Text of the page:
“I,” she pointed to her heart, “save pilot,” she said and pointed to Olivier. He couldn’t believe her English. Yes, she had saved him.

And so they landed in Paris, and were greeted by the French Embassy and several air force pilots. Nicolas and Marie were called, and told. The three would be taken to a hospital, treated first, and then debriefed. The two captives would undergo psychological and physical testing as part of the government Special Forces treatment. A plan would be laid out before them and as for Hawa, well, the air force would take her to the valley after several days of treatment and tests. Marie would then look after her along with her sister.

Olivier wished he could be there for that. He was allowed to say hello to Marie and Nicolas over the phone for a few minutes. The doctor informed Marie that Olivier would need to spend three weeks in Paris recuperating with medications, and evaluations before they would release him to his family. Everyone understood and accepted this course. It would be outpatient once he had the tests done in the hospital. For the most part, the doctors were relieved as he seemed fine, a bit thin but looked good.

Psychological effects would be ongoing due to the effects of prison or captivity, which can be delayed, and usually manifests weeks or months later, sometimes years later. He got to see the little girl one last time before they set off for the Loire valley. Olivier wanted to know how she escaped, and so he asked her to draw a picture for her. She smiled so big and pulled a chain with a key, and a flashlight attached out of her pocket. She put the flashlight to the floor and pretended to follow the men as she zig-zagged the light back and forth.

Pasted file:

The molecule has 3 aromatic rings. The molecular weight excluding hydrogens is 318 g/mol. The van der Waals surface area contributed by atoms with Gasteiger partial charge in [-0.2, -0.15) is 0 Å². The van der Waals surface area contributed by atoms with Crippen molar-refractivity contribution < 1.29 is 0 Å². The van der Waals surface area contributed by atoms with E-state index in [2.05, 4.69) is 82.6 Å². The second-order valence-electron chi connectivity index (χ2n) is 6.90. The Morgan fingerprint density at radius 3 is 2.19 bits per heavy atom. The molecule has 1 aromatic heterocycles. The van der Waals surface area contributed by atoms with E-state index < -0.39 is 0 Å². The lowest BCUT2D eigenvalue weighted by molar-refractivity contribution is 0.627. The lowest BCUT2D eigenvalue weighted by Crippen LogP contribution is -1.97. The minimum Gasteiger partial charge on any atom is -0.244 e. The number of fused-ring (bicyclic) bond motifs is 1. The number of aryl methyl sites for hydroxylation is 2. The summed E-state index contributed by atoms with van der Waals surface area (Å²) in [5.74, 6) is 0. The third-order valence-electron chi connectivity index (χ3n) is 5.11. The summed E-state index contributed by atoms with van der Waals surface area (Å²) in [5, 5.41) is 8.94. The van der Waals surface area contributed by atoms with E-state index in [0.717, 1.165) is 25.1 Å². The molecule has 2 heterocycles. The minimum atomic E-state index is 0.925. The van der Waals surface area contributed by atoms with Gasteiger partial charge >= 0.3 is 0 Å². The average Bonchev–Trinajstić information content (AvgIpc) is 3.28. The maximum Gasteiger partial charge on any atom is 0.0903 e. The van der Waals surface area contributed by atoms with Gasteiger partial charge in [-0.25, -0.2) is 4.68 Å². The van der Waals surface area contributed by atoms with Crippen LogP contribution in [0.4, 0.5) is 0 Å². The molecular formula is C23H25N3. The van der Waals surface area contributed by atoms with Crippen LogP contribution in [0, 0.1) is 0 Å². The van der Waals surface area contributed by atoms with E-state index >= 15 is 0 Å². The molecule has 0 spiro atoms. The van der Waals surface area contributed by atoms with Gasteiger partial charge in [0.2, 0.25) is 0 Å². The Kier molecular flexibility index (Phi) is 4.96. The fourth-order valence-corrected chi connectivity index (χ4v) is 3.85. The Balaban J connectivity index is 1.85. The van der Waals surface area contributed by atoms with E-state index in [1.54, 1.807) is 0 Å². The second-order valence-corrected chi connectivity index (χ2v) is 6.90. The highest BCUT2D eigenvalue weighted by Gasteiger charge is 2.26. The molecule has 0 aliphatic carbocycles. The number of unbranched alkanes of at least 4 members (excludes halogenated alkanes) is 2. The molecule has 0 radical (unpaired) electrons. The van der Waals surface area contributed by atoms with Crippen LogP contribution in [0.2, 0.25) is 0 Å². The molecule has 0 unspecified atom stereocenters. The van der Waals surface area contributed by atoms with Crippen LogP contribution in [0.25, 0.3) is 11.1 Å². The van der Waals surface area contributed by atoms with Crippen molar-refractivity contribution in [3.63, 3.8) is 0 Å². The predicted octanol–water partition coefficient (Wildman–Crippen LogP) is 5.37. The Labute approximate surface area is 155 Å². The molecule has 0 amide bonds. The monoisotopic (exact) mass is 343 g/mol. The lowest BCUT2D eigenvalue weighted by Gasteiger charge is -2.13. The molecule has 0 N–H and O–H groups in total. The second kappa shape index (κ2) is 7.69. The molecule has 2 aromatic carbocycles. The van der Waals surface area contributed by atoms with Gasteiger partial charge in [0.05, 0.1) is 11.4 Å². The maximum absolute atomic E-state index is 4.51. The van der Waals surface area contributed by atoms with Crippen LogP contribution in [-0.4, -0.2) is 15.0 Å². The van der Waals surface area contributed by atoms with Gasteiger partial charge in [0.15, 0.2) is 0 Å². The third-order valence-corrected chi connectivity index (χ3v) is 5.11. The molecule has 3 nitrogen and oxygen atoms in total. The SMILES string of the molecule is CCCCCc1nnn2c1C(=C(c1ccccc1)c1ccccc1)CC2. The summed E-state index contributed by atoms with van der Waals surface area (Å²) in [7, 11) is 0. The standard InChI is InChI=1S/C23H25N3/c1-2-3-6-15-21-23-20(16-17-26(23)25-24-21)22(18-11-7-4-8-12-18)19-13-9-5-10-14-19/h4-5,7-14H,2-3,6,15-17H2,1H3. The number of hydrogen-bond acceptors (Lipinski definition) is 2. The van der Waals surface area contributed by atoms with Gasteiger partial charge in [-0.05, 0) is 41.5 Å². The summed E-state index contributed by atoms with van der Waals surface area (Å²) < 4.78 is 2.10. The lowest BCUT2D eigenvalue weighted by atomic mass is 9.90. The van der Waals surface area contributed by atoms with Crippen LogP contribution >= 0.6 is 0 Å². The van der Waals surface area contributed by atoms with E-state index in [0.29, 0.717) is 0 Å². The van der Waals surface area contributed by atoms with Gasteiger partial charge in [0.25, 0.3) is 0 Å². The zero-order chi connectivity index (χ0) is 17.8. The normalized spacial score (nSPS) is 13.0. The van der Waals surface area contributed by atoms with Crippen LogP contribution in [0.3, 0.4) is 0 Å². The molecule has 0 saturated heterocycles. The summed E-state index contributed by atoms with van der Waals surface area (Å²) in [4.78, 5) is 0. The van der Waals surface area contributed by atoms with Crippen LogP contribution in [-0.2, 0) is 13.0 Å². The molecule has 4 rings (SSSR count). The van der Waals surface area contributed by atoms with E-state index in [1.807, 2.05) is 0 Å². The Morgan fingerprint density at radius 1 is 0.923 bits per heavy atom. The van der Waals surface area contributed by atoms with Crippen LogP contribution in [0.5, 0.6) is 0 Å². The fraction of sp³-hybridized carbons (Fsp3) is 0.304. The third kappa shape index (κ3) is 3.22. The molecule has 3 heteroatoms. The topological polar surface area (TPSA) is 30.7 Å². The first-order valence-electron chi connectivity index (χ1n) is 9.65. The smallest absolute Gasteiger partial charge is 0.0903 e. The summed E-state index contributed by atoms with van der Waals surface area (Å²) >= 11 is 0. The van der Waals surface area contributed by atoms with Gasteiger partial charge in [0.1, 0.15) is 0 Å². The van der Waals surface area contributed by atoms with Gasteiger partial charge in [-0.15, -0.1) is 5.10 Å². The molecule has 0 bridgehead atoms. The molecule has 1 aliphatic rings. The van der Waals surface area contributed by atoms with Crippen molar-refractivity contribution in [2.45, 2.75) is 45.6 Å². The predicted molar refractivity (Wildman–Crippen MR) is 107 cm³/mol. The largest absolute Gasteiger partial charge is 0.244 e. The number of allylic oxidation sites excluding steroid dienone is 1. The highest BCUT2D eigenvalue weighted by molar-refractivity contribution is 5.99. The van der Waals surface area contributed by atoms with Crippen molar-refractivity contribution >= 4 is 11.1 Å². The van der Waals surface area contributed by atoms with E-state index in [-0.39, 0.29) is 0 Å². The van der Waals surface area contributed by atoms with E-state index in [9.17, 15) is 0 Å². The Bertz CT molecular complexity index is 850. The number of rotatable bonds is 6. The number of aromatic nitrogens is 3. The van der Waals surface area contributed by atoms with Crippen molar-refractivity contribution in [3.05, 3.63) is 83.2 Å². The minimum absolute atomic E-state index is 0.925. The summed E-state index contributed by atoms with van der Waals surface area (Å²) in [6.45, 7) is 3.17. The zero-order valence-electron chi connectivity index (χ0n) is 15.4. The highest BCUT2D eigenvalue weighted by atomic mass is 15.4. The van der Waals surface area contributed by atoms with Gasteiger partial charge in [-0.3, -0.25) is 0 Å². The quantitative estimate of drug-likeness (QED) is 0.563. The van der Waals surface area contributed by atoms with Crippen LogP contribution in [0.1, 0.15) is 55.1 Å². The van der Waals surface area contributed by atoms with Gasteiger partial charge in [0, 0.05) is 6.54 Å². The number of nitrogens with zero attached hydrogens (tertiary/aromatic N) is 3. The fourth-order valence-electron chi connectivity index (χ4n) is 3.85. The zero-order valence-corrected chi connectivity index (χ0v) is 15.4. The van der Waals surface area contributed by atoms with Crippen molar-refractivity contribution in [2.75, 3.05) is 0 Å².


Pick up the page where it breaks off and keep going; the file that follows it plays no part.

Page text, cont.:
The doctor told Olivier that the little girl was about eight or nine in years but very mature due to the events in her life.

“No doubt about that, you got that right!” Olivier exclaimed and took a breather bigger than a hot air balloon taking off for flight. Finally. Relaxing. At this point the report taken down and written was that the little girl pulled the switch as it was dark in the plane.

Olivier and his co-pilot had been kidnapped for eight months and the kidnapper had exited the plane via the supply delivery method. No further reports were necessary at this point in time. No one wanted rebels searching for a little girl. Olivier asked the lieutenant if he had a cell phone, and could he borrow it. He dialed Dr. Michael’s number, and left a message stating of his return. He would call back when he obtained a new cell in a few days, giving his regards to his daughter, Daniela.